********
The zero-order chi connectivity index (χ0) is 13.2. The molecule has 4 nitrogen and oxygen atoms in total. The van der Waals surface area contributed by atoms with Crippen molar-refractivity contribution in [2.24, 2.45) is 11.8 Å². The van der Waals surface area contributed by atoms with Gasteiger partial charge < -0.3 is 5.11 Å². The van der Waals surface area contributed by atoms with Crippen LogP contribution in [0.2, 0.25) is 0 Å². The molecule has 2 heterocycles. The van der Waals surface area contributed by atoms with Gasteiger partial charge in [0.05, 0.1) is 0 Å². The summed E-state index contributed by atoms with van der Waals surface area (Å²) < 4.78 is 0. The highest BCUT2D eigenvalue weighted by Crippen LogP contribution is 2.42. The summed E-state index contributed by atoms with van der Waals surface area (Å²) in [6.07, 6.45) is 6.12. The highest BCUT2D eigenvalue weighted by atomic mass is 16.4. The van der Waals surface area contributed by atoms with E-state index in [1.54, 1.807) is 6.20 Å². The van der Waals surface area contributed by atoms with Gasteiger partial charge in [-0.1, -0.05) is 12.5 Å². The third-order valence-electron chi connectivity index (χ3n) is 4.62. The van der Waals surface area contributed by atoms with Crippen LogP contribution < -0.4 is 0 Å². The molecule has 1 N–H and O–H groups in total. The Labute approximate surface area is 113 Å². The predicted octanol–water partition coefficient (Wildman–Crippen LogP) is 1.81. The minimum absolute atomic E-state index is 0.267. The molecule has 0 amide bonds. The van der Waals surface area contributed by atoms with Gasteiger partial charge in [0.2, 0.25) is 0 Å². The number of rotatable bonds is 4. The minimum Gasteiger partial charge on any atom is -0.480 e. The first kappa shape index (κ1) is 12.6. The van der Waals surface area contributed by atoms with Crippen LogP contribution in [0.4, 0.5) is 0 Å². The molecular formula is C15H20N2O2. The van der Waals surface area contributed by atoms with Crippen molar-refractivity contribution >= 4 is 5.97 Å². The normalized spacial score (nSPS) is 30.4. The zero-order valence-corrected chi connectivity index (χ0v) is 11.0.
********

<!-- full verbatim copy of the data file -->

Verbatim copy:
The zero-order chi connectivity index (χ0) is 13.2. The molecule has 4 nitrogen and oxygen atoms in total. The van der Waals surface area contributed by atoms with Crippen molar-refractivity contribution in [2.24, 2.45) is 11.8 Å². The van der Waals surface area contributed by atoms with Gasteiger partial charge < -0.3 is 5.11 Å². The van der Waals surface area contributed by atoms with Crippen LogP contribution in [0.2, 0.25) is 0 Å². The molecule has 2 heterocycles. The van der Waals surface area contributed by atoms with Gasteiger partial charge in [0.05, 0.1) is 0 Å². The summed E-state index contributed by atoms with van der Waals surface area (Å²) < 4.78 is 0. The highest BCUT2D eigenvalue weighted by Crippen LogP contribution is 2.42. The summed E-state index contributed by atoms with van der Waals surface area (Å²) in [6.07, 6.45) is 6.12. The highest BCUT2D eigenvalue weighted by atomic mass is 16.4. The van der Waals surface area contributed by atoms with E-state index in [1.54, 1.807) is 6.20 Å². The van der Waals surface area contributed by atoms with Gasteiger partial charge in [-0.1, -0.05) is 12.5 Å². The third-order valence-electron chi connectivity index (χ3n) is 4.62. The van der Waals surface area contributed by atoms with Crippen LogP contribution < -0.4 is 0 Å². The molecule has 1 N–H and O–H groups in total. The Labute approximate surface area is 113 Å². The predicted octanol–water partition coefficient (Wildman–Crippen LogP) is 1.81. The minimum absolute atomic E-state index is 0.267. The molecule has 0 amide bonds. The van der Waals surface area contributed by atoms with Gasteiger partial charge in [0.2, 0.25) is 0 Å². The number of rotatable bonds is 4. The minimum Gasteiger partial charge on any atom is -0.480 e. The first kappa shape index (κ1) is 12.6. The van der Waals surface area contributed by atoms with Crippen LogP contribution in [0.4, 0.5) is 0 Å². The molecular formula is C15H20N2O2. The van der Waals surface area contributed by atoms with Crippen molar-refractivity contribution >= 4 is 5.97 Å². The normalized spacial score (nSPS) is 30.4. The zero-order valence-corrected chi connectivity index (χ0v) is 11.0.